– Expert down-plays Repi waste-to-energy plant – Said it is just a trash incinerator
After nearly a year since a garbage slide at the half-a-century-year old Repi Landfill claimed lives of 72 people and victimized hundreds more, the US Embassy in Ethiopia and the Addis Ababa City Administration are working closely to revitalize another landfill—the Sendafa Sanitary Landfill Plant—that remained closed due to a political uprising in the Oromia Regional State.
Sahadat Hossian (PhD), professor of civil engineering with the University of Texas, where he heads Solid Waste Institute for Sustainability (SWIS) told The Reporter that the city government is working closely with the US embassy to revitalize the Sendafa Landfill Plant.
Located some 30 kilometer to the North East of Addis Ababa in the Oromia Special Zone, the Plant was only operational for three months until it was forced to cease activities two years ago, in relation to protest and political uprising that rocked the Oromia Regional State. The short lived landfill was also a center of dispute as farmers relocated from the area demanded more compensation turning down the 25 million birr officials claimed to have paid as compensation.
According to Hossain, he knew the Sendafa Landfill Plant since 2015, when he was involved in the technical aspects of the project. Literature validates that sanitary landfills are those sites where waste is isolated from the environment until it is safe. It is considered safe when it has completely degraded biologically, chemically and physically.
According to the expert, the Sendafa Sanitary Landfill is technically fit for operation without any harm to the neighborhood. He said that effluent treatment together with liquid and solid waste management systems enable to confine even any releases of odder and leakages.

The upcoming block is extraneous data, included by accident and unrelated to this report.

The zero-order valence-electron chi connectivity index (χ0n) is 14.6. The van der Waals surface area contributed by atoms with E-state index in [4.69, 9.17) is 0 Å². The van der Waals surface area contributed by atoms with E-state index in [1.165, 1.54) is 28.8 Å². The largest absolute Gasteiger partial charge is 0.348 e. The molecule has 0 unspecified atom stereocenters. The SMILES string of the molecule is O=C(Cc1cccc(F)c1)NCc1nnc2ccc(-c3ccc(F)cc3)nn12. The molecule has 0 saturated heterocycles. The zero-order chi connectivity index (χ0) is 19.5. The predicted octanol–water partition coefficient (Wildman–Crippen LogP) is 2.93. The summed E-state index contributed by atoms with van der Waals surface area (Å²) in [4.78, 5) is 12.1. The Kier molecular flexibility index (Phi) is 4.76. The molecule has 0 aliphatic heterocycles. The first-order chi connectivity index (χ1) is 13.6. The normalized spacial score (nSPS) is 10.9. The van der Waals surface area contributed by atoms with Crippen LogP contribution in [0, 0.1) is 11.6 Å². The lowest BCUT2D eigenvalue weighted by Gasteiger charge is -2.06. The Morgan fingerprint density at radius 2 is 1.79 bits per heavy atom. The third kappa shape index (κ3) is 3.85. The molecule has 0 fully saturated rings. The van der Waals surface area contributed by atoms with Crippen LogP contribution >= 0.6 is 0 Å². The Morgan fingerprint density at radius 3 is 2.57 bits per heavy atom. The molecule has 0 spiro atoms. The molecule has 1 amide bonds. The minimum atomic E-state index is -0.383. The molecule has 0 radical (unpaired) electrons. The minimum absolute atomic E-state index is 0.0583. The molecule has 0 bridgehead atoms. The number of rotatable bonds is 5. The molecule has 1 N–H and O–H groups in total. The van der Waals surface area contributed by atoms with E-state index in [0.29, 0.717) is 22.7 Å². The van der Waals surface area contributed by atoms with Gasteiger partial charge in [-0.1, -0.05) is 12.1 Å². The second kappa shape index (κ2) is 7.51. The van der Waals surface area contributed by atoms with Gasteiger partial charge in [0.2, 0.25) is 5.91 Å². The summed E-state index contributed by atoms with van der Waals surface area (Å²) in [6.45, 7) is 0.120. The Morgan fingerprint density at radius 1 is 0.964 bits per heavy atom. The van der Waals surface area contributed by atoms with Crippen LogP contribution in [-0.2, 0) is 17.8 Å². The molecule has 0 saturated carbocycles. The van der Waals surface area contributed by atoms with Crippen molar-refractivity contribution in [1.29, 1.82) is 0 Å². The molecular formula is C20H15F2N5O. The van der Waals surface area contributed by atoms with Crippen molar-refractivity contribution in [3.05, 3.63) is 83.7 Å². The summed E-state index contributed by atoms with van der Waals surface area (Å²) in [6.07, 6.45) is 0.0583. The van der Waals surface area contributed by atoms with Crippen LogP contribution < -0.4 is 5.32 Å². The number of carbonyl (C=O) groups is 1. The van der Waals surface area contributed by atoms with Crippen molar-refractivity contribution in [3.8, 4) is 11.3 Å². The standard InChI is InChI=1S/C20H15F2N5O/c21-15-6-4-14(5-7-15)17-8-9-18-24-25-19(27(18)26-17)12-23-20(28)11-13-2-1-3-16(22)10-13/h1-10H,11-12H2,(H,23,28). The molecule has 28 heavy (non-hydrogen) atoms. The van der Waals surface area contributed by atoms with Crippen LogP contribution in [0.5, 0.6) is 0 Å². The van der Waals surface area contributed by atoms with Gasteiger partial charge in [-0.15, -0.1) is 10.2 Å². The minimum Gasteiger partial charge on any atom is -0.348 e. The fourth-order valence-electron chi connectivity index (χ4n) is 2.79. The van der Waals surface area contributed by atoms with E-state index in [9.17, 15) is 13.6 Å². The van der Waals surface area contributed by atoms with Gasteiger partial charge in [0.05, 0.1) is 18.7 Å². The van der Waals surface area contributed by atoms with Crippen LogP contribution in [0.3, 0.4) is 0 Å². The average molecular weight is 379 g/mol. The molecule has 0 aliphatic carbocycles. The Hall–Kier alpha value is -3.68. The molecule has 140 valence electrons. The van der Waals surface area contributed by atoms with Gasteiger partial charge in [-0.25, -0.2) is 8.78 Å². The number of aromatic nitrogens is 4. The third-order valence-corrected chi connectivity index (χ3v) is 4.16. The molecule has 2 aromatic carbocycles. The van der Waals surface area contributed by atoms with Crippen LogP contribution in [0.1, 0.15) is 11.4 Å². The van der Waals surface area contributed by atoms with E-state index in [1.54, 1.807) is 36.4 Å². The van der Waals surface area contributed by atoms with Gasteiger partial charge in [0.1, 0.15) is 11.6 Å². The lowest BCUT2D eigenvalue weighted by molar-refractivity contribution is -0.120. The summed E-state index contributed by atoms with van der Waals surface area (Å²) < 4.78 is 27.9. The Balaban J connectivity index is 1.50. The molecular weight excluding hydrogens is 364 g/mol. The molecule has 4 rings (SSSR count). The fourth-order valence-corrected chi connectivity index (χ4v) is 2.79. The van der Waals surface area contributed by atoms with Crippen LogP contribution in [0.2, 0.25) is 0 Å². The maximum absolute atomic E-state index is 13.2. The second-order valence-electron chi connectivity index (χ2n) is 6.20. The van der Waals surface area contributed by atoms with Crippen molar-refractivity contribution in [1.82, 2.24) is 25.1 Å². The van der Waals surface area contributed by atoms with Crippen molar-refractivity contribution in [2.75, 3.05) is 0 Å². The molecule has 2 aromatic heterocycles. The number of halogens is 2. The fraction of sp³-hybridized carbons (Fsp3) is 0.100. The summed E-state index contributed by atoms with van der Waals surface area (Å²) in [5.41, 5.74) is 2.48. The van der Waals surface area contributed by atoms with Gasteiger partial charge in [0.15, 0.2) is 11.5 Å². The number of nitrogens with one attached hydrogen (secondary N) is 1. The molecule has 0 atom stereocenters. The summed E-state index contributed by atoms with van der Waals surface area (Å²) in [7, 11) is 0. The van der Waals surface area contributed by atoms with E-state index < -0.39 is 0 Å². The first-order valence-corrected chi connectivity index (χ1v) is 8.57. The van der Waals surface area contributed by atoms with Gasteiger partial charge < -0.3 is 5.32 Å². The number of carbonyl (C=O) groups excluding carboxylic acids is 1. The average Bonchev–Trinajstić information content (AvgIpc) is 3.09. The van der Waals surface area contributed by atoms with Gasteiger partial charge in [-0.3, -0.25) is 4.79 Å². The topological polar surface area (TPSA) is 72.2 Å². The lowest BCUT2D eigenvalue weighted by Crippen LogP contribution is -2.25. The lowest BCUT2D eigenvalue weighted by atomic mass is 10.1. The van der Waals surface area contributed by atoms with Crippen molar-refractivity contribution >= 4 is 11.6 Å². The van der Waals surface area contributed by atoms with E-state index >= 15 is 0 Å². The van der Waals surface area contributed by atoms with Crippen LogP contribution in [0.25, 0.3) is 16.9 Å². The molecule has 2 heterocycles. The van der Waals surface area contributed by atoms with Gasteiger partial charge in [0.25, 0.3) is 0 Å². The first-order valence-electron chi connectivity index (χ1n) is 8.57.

With the invitation of the US embassy, Hossain came to meet Mayor Takele Uma and the technical team. He went to see both the aborted Sendafa Landfill and the old Repi dumpsite and said that Repi has become obsolete and currently operates beyond its capacity and an accident is unavoidable from happening. “Based on my preliminary examinations of the site, it is possible to answer all the concerns people living nearby raised. They have issues with the smell and leaching. Technically, environmentally and physically we can take care of the concerns. I am not talking about political matters. But from the technical point of view, Sendafa is preferable to be utilized. I am about to write a report about that,” Hossain told The Reporter.
Stretching on 136 hectares of land, Sendafa consumed an investment of one billion birr.
In addition to suggesting the complete closure to Repi, Hossain down-played the Repi waste-to-energy plant which has seized operations just weeks after its inauguration. The plant was believed to take 1,400 tons of waste daily that equates up to 80 percent of rubbish generated from Addis Ababa. Repi was to supply 30 percent of the households with electricity on top of minimizing carbon emissions.
From its primary commissioning, the plant was met with controversies on how much energy was meant to be generated. Initially, a 50 megawatt electric power was the design capacity yet Cambridge Industries – the company behind the project denied and said that only 25 megawatt was the agreed amount to be generated. But for Hossain, the plant is simply an incinerator. He backs his argument by saying the waste generated in Ethiopia entirely is organic which means they have a high volume of moisture. Ridding the wet requires huge energy. Hence, the imbalance between the amount of electric power generated and the energy required to dry all the moisturized waste makes no sense, Hossain argues.
The Reporter has learnt that the Ethiopian Electric Power is in a process of reopen the Repi energy plant and is about to renegotiate with the contractor to decide the right amount of electric power that should be generated.